Wong Mei-Lan, a 27-year-old teacher living in Saigon, is a citizen of Nationalist China, according to the passport given her in 1974 when Taiwan was promoting its image in Vietnam's Chinese community.

Now, reduced to basic rations and denied a regular job since the communist takeover in 1975, she would like to exercise her rights and move to Taiwan. The Vietnamese have her exist permit ready. But Taiwan, while still advertising itself as a champion of those fleeing communism, has effectively shut the door on her and an estimated 10,000 others holding Taiwan passports in a move one relief official here calls "the height of hypocrisy."

The practically forgotten Saigon Chinese, many of them former merchants now stripped of their livelihood, have appealed to friends and relatives outside Vietnam for help. Relief officials, usually reluctant to talk about sensitive political issues, have now been persuaded to speak out by what they see as one of the greatest injustices to come out of the fall of Saigon and Taiwan's 30-year-old propaganda war with its Communist Chinese rivals."Back during the war the Nationalist Chinese were big in Saigon," said one official who spent some time in Vietnam before 1975. "They had ROC [Republic of China] schools and handed out all these ROC passports. Now they're saying all those papers are worthless."

In the past two years, Taiwan has issued entry permits to 892 Chinese residents of Vietnam. In almost every case the permits have come through appeals from relatives already living in Taiwan, whose 16 million people enjoy one of the healthiest economies in Asia. Relief officials say authorities in the Taiwan capital of Taipei have dragged their feet in arranging flights for even these relatively few Saigon Chinese. The Vietnamese, eager to get rid of people they consider troublesome foreigners, have in contrast presented few problems.

Some Chinese have been told they have seats on the special flights from Saigon to Taipei through Bangkok. They have sold their belongings to ease the journey, and perhaps to pay off whatever bribes Vietnamese officials have extracted. Then they have suffered as the Taipei authorities have delayed the flights, relief officials say.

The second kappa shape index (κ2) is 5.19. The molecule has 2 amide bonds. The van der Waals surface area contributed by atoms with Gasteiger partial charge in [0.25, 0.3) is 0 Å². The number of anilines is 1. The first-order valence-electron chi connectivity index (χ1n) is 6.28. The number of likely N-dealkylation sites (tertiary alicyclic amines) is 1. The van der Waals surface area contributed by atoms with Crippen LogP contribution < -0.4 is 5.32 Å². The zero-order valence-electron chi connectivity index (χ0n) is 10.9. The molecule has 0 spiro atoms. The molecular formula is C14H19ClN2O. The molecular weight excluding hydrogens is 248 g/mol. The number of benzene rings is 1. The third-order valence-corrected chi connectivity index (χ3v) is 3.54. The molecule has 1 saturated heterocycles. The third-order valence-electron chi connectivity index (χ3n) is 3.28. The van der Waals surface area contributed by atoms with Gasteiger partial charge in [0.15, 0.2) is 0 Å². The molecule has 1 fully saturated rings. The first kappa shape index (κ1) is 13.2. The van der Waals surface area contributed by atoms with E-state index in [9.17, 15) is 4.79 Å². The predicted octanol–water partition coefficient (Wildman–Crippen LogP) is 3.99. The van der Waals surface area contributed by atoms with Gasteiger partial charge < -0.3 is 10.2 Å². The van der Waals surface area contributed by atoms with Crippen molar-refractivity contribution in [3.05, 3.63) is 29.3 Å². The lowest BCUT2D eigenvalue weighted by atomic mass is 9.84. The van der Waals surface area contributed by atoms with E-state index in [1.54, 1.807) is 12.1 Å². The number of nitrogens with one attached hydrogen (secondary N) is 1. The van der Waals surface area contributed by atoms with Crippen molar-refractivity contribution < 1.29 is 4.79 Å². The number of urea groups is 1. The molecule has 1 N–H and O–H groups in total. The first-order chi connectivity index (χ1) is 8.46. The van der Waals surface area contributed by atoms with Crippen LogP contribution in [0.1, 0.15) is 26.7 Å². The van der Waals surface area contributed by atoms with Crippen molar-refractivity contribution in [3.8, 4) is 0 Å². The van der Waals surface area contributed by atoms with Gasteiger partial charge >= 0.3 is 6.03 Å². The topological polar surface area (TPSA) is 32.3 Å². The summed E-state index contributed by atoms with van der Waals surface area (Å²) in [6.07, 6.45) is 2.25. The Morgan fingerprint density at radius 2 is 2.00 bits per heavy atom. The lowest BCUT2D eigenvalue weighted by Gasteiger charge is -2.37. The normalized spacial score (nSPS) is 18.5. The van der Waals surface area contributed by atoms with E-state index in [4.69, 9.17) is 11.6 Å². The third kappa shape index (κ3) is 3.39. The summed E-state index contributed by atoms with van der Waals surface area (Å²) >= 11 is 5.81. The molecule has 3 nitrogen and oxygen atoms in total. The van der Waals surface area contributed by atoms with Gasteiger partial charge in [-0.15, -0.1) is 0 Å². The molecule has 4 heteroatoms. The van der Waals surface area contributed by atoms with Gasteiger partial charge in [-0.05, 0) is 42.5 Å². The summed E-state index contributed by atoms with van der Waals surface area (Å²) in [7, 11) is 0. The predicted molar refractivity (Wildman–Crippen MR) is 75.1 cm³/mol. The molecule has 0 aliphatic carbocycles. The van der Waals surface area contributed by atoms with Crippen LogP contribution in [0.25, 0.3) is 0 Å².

Taiwan authorities say publicly they can not process the Saigon Chinese applications for entry permits because they are living in a communist country without diplomatic ties to Taiwan. Privately they express the fear that some Chinese from Vietnam might be spies or pose too great an economic burden on the island.

None of this stops the official Taiwan news agency from regularly lamenting the plight of people living in China or Vietnam, or from vigorously protesting when governments like Hong Kong enforce regulations to stop the inflow of illegal refugees from communist neighbors.

"For the sake of humanity," said Taiwan's Free China Relief Association in a recent bulletin, "the Hong Kong government should allow the Chinese freedom seekers to stay in Hong Kong or let them leave for other free countries."

"How can they broadcast complaints on the morality of Hong Kong, when they turn their backs on their own documented citizens," asked one relief official here. "Sure the Chinese in Saigon are angry, but what can they do?" said a relative of Wong, the teacher. The relative asked that Wong's real name not be used in order not to prejudice what slim chance she might still have of leaving Vietnam.

"If the overseas Chinese in Vietnam go to countries in the free world, ROC representatives can process their applications," said an employee of the Overseas Chinese Affairs Commision in Taiwan. No one can legally leave Vietnam without valid entry permits to another country, however, and illegal escape remains difficult. Wong once traveled to the coastal city of Wungtau in an escape attempt. She just missed arrest when her companions were picked up by police while she was packing in her hotel room.

"The entry procedures for the Republic of China happen to be more cautious than those of the United States because we are fighting a war against communism," said the overseas Chinese commission employee.

Relief officials familiar with the business-oriented Chinese of Saigon, and their unhappiness whith living under communism, scoff at suggestions that they pose a security threat.

Taiwan has allowed a private welfare organization in Taipei, the Vietnam-Taiwan Friendship Association, to transmit lists of the few Saigon Chinese it will accept to Hanoi.

The Internationsl Committee of the Red Cross serves as middleman in this process, reconciling the Taiwan list with a list of people Vietnam is willing to let go and chartering the flights from Saigon to Bangkok.

Relief officials say there are enough names cleared now to fill one or two more flights, but Taiwan is again delaying the scheduling of a pickup flight from Taipei.

Francis Amar, head of the Red Cross delegation in Bangkok, declined to comment on charges of Taiwan foot-dragging in the program. He said he did not expect Taipei to liberalize its entry policy but thought there would be another flight "in the not too distant future." He said he could not speculate when that would be.